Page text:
Tackling gender-based violence in our country

Women and men of all ages take part in the #OneTooMany march from Kaizergracht Street to Parliament. Commentators and gender activists in the country say that for every reported rape, from nine up to 27 others go unreported. Picture: Henk Kruger

There are several yardsticks one can look at to measure how healthy a society is. One of these litmus tests is to gauge how a country takes care and protects their most vulnerable – women, children and the aged, to name a few. Sadly, the numbers reflecting violence against women and children are a shameful reminder of our regression as a race. Gender-based violence remains a significant issue in South Africa with intimate partner violence accounting for approximately forty to seventy percent of female murder victims. 

At least seventy-seven percent of women in Limpopo province, fifty-one percent of women in Gauteng, forty-five percent of women in the Western Cape and thirty-six percent of women in KwaZulu-Natal have experienced some form of violence at the hands of men.

South Africa joined the international drive called the 16 Days of Activism for No Violence Against Women and Children in 1998.

The International 16 Days of Activism campaign focuses on generating an increased awareness on the negative impact of violence and abuse has on women and children, and on society. The annual campaign starts on November 25 and ends on December 10, Human Rights Day. This year’s theme is “Count me in: Together moving a non-violent South Africa forward.”

The United Nations defines violence against women as “any act of gender-based violence that results in, or is likely to result in, physical, sexual or mental harm or suffering to women, including threats of such acts, coercion or arbitrary deprivation of liberty, whether occurring in public or in private life”.

Violence and violence against women and children is part and parcel of our daily lives in South Africa and this campaign is a reminder of how we have failed to protect the most vulnerable in our society. The government may spend millions on social programmes or safety nets but it is in our homes, neighborhoods and ultimately these are the areas where we can make a real difference.

Legislation can only do so much and has not proven a deterrent as the numbers reflect. This campaign engenders a movement akin to the ‘each one teach one’ and ‘it takes a village to raise a child’ ethos. The right to human dignity is enshrined in the South African Constitution and violence of any kind impinges on those rights. We as a nation should be mobilizing in our homes and workplaces, educate our boys and young men about the value of all humans and to show respect to all.  

It is extremely difficult in a country where violence is seen and accepted as a way and means to resolve conflict, in many instances. We live in a patriarchal society and world, where male and female stereotypes, by and large, continue to foment an absurd imbalanced view in terms of how we view gender, gender politics and the respective “man” and “woman” roles.

Violence against women and children is blind to wealth and poverty alike. News out of the US in the past month is testament to this – powerful and wealthy men in the US accused of sexual assault. This is a stark reminder that whatever the context and/or circumstance, the power construct plays a huge role in determining the aggressor’s mindset and his actions. In short, too many men think they can get away with it and in many instances do.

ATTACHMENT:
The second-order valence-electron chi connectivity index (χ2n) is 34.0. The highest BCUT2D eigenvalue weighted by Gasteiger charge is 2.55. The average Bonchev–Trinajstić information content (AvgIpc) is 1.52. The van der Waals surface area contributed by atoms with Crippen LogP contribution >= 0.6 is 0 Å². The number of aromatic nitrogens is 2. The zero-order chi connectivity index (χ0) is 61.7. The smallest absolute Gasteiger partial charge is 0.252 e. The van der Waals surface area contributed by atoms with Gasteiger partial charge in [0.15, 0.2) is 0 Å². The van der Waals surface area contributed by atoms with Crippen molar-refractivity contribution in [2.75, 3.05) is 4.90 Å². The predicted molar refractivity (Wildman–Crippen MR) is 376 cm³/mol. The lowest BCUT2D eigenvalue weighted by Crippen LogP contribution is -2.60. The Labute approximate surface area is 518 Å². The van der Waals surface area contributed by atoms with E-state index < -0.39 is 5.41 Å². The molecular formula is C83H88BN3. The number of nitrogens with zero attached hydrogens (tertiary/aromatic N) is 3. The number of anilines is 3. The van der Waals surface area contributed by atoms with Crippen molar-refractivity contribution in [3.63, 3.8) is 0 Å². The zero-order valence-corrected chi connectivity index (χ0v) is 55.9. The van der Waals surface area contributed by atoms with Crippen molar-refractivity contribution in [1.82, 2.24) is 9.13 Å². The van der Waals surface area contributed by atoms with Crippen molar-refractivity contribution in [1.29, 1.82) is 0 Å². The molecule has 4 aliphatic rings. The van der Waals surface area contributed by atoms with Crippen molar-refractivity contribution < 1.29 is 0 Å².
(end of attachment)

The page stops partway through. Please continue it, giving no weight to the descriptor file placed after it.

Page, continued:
It is important for us to remind ourselves and familiarize ourselves with the objectives of the campaign which is to attract all South Africans to be active participants in the fight to eradicate violence against women and children, hence the theme: Count me in as well as expand accountability beyond the Justice, Crime Prevention and Security (JCPS) cluster to include all government clusters and provinces. In addition, we need to combine technology, social media, the arts, journalism, religion, culture and customs, business and activism to draw attention to the many ways violence against women and children affects the lives of all people in all communities around the world. The campaign places emphasis on ensuring mass mobilisation of all communities to promote collective responsibility in the fight to eradicate violence against women and children and encourage society to acknowledge that violence against women and children is not a government or criminal justice system problem, but a societal problem, and that failure to view it as such results in all efforts failing to eradicate this scourge in our communities. There is a need to emphasise that the solution lies with all of us and that part of the justice system’s consideration when sentencing offenders for any crime is to consider society as a whole. 

I would call on those at the Justice Department to relook sentences for men convicted of crimes against women and children – it needs to send out a message that enough is enough. The 16 Days of Activism for No Violence Against Women and Children, important as it is, is in danger of becoming an annual touchpoint which the media pays attention to because “it’s a thing” and then gets placed on the periphery until the same time next year.

We in South Africa like quoting the Struggle adage that if you “strike a woman, you strike a rock”. While it is a powerful sentiment, that woman (and child for that matter) does not live in a vacuum. We must ensure that we continue to work towards a society where women and children, in particular, feel safe and are able to function to the best of their ability and not have the fear of violence impinge their dignity or worse.

Matuba Meokgo is the Secretary General of the ANC Women’s League